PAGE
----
“I reject the idea of balancing liberty and security,” Ashcroft said. “Security is not a core value. People ought to reject any law that doesn’t make our liberty meaningful.” At this point the hooded students, still standing, staged a die-in in the aisles. “Fire hazard, guys,” was shouted out and several audience members near the aisle were displeased with the students’ choice of location.
“If there’s an emergency you’re blocking our way,” said one particularly irate woman.
After closing his speech, Ashcroft opened the floor for questions. Freshman Ben Keathley, president of The Knox Republicans, asked that they be questions only, no statements, and no rebuttals.
Students asked about a wide range of topics, including the amount of money spent researching 9/11, immigration and border control, torture and waterboarding, revoked funding for LGBT organizations, the civilian death toll in Iraq caused by the U.S., and racially-biased surveillance targeting people of Middle Eastern descent.
Ashcroft avoided answering most of the questions directly, some of which were awkwardly phrased. Many students felt he didn’t answer their questions, and promped him by saying “Would you please answer my question?”
Regarding the issue of torture and waterboarding the dialogue became especially heated. Ashcroft was asked what he’d say to an American soldier who’d been waterboarded, to which he replied that the Congress adds its own reservations to documents like the Geneva Convention that define the terms within the document. In it he said, it approximates torture with anything that leaves “significant long-term physical injury,” and that “waterboarding” is a very general term.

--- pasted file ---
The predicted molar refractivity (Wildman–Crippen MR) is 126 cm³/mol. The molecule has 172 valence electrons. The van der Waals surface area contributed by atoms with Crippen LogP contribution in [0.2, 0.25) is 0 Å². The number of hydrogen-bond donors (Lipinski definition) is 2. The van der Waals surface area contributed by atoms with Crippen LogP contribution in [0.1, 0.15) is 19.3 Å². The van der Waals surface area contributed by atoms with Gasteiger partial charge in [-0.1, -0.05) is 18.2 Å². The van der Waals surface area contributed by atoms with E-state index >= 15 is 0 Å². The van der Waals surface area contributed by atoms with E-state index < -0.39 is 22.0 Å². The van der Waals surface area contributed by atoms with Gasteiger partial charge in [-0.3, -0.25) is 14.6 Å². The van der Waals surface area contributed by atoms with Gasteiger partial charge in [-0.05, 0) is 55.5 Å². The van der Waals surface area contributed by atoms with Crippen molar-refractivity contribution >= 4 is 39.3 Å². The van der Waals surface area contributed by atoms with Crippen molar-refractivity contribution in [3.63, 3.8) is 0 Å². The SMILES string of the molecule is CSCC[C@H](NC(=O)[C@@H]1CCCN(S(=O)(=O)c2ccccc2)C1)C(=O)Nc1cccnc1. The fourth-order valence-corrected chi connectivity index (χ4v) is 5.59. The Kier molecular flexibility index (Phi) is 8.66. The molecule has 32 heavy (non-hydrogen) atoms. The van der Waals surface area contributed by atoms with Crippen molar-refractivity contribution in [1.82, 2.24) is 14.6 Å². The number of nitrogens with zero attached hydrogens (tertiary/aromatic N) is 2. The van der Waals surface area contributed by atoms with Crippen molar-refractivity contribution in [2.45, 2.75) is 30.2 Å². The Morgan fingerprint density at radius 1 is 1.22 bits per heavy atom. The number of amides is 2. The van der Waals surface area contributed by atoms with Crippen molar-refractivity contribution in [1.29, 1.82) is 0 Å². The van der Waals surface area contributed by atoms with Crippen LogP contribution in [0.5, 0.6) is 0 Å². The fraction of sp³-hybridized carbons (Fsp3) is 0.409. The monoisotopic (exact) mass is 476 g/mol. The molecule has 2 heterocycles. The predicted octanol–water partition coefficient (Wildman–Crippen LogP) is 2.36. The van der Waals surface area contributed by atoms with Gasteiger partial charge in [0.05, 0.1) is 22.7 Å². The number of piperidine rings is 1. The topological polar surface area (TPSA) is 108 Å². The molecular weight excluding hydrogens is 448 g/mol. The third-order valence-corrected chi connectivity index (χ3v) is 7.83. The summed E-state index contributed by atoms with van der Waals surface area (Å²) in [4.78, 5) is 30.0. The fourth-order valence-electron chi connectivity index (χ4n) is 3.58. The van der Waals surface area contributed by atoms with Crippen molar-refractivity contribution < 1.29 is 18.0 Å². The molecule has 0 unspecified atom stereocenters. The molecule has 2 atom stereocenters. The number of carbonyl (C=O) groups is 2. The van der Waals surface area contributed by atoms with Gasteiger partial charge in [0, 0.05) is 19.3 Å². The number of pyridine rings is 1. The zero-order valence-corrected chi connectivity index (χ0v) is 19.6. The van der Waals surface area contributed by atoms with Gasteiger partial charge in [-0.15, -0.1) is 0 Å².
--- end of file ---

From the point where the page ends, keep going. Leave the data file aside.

This statement garnered a very hostile response from the crowd. One student shouted back, “It’s a very specific term!” to which Ashcroft replied, “Waterboarding doesn’t always happen in the same way.”
“That’s a lie!” cried another student to the sound of people shushing her. Ashcroft paused and remarked, “Someone has lost the ability to discourse. If you don’t like the law, talk to your Congressman, not me. They’re the ones who make the laws.”
Junior Kat Henak referenced a case of waterboarding used on a prisoner by a Japanese man after World War II. The Japanese man was sentenced to 15 years in prison, and the Attorney General was asked if he thought that was fair.
“You’re referring to a technique used in Japan in the 1940’s. You can’t compare them.”
“Was it unjust?” Henak asked again.
“I can’t say that; you’ve defined water-boarding in two different ways,” said Ashcroft.
The student had read the description from the report of the 1940’s torture and the definition of waterboarding as defined by our government.
“Do you even know what waterboarding is?” came a shout from the back.
Another student referenced the roughly 3,000 military personnel body count the U.S. military has acquired during our time in Iraq and contrasted it with approximately 90,000 civilian Iraqi deaths caused by the U.S., asking if our violent actions were perpetuating the terrorism we’re supposed to be fighting, and if our actions could be interpreted as terrorism.
“I don’t see what they have to do with one another,” said Ashcroft.
When the student replied that 90,000 is a much more significant number than 3,000, the Attorney General gave a quick grin and said, “Yes, 90,000 is a much more significant number than 3,000. Give the man here a medal from the math department. Next question.”
Senior Graham Troyer-Joy dressed in drag and held a sign that say “Marry Me John?” He asked why the Justice Department chose to focus on revoking funding for the Gay/Lesbian/Bisexual/Transsexual community instead of focusing on terrorism.